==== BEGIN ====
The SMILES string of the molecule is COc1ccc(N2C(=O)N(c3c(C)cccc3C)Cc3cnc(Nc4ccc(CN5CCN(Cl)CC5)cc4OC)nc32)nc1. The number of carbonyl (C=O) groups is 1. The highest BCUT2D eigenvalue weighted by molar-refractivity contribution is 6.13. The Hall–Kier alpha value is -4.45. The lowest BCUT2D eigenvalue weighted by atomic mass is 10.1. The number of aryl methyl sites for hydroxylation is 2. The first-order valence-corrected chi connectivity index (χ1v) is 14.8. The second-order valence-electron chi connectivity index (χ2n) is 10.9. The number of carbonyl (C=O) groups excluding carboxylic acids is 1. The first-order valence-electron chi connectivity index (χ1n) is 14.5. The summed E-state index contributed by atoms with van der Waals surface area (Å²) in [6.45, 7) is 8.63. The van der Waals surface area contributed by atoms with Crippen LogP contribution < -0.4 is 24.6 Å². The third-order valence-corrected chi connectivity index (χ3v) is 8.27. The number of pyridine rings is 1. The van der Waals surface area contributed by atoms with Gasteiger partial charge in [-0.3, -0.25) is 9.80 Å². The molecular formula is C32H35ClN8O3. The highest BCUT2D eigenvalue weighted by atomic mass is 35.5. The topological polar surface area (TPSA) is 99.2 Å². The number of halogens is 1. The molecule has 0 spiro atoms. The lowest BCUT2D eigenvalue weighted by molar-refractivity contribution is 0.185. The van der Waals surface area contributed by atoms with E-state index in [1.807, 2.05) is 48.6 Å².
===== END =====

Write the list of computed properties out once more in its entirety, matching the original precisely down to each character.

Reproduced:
The SMILES string of the molecule is COc1ccc(N2C(=O)N(c3c(C)cccc3C)Cc3cnc(Nc4ccc(CN5CCN(Cl)CC5)cc4OC)nc32)nc1. The number of carbonyl (C=O) groups is 1. The highest BCUT2D eigenvalue weighted by molar-refractivity contribution is 6.13. The Hall–Kier alpha value is -4.45. The lowest BCUT2D eigenvalue weighted by atomic mass is 10.1. The number of aryl methyl sites for hydroxylation is 2. The first-order valence-corrected chi connectivity index (χ1v) is 14.8. The second-order valence-electron chi connectivity index (χ2n) is 10.9. The number of carbonyl (C=O) groups excluding carboxylic acids is 1. The first-order valence-electron chi connectivity index (χ1n) is 14.5. The summed E-state index contributed by atoms with van der Waals surface area (Å²) in [6.45, 7) is 8.63. The van der Waals surface area contributed by atoms with Crippen LogP contribution < -0.4 is 24.6 Å². The third-order valence-corrected chi connectivity index (χ3v) is 8.27. The number of pyridine rings is 1. The van der Waals surface area contributed by atoms with Gasteiger partial charge in [-0.3, -0.25) is 9.80 Å². The molecular formula is C32H35ClN8O3. The highest BCUT2D eigenvalue weighted by atomic mass is 35.5. The topological polar surface area (TPSA) is 99.2 Å². The number of halogens is 1. The molecule has 0 spiro atoms. The lowest BCUT2D eigenvalue weighted by molar-refractivity contribution is 0.185. The van der Waals surface area contributed by atoms with E-state index in [1.807, 2.05) is 48.6 Å².